CHENNAI:Among candidates in suits, crisp shirts and certificates in hand, sat a college dropout, dressed in shorts and shirt for an RJ interview. After presenting a comic show for the panelists, while the others frowned at the monkey behaviour from outside the door, Shyam Renganathan was chosen.
You know him as the youngest Radio Jockey in the city and he completed one year at Fever 104 FM recently. After a cake-cutting celebration, Shyam tells us, “Though they hired me as a producer, they wanted me to try being an RJ too. I remember recording 30-40 links every day for a couple of months. When the channel started, I was given the graveyard shift and the first few times I went live, I stuttered and sounded nervous. I mean people 50km away were also listening to me! It was insane and has been an interesting journey.”
Shyam is also one of the speakers at TEDx, VIT Vellore, where he will talk about (among other things) his struggle as a dropout and being the black sheep in the family that wanted him to get a degree. Talking about the web series, Black Sheep, which was prominently based on his life, how many of those incidents that were shown were true? For those of you who have watched the series, you’ll remember his miserable open mic session. It did happen. “It was a horrible experience and it happened right here in Chennai. It was a nightmare and I just wanted to lock myself in the room and cry,” he recalls.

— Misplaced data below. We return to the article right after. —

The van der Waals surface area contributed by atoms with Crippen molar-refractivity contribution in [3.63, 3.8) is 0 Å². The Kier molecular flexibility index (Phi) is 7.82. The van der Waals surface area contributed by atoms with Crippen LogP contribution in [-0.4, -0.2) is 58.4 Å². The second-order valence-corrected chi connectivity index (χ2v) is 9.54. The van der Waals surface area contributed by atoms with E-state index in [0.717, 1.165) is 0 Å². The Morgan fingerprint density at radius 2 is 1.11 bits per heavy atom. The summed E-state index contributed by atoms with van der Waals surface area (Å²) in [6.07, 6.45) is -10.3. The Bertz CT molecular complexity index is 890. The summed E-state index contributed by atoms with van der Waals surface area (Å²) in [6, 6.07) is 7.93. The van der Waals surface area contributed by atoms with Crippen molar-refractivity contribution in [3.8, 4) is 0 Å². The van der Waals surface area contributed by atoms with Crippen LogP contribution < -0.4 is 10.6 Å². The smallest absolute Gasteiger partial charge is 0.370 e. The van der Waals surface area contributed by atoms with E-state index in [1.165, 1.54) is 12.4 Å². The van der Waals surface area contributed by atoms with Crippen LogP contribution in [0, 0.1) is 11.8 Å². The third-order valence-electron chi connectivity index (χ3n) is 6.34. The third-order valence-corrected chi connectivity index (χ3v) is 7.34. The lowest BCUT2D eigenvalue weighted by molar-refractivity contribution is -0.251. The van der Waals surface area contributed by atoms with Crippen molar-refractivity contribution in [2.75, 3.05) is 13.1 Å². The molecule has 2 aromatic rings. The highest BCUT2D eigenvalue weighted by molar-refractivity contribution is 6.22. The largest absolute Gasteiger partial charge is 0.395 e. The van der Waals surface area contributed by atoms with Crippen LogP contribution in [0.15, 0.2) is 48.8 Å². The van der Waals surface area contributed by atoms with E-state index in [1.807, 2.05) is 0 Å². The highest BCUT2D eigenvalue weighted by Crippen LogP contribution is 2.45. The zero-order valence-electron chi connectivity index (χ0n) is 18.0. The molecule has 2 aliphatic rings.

The shooting was at his place and the most embarrassing part was his father watching him while his character watches adult content on the laptop. We couldn’t help but laugh. “When dad watched it, he said, ‘What? You are drinking, smoking up and watching these kind of movies?’ But they were happy and supportive about how my career has shaped. But still a degree is essential, so, I’m pursuing English Literature via correspondence.”
Coming back to his upcoming TED talk, Shyam says, “I feel the Indian education system is difficult. They make you ask permission for a pee break but they expect us to decide our career path! As a kid, I was confused. I was certain I wanted to be rich and I considered myself smart. How could I study arts? So I took up engineering. I was so wrong. A lot of people still think arts is inferior to science. The mindset has to be changed and every student should be allowed to unbox his mind and follow his heart.”
Tune into Fever 104 to wish Shyam on his successful year and catch up with him at the TED Talk,
VIT Vellore on October 23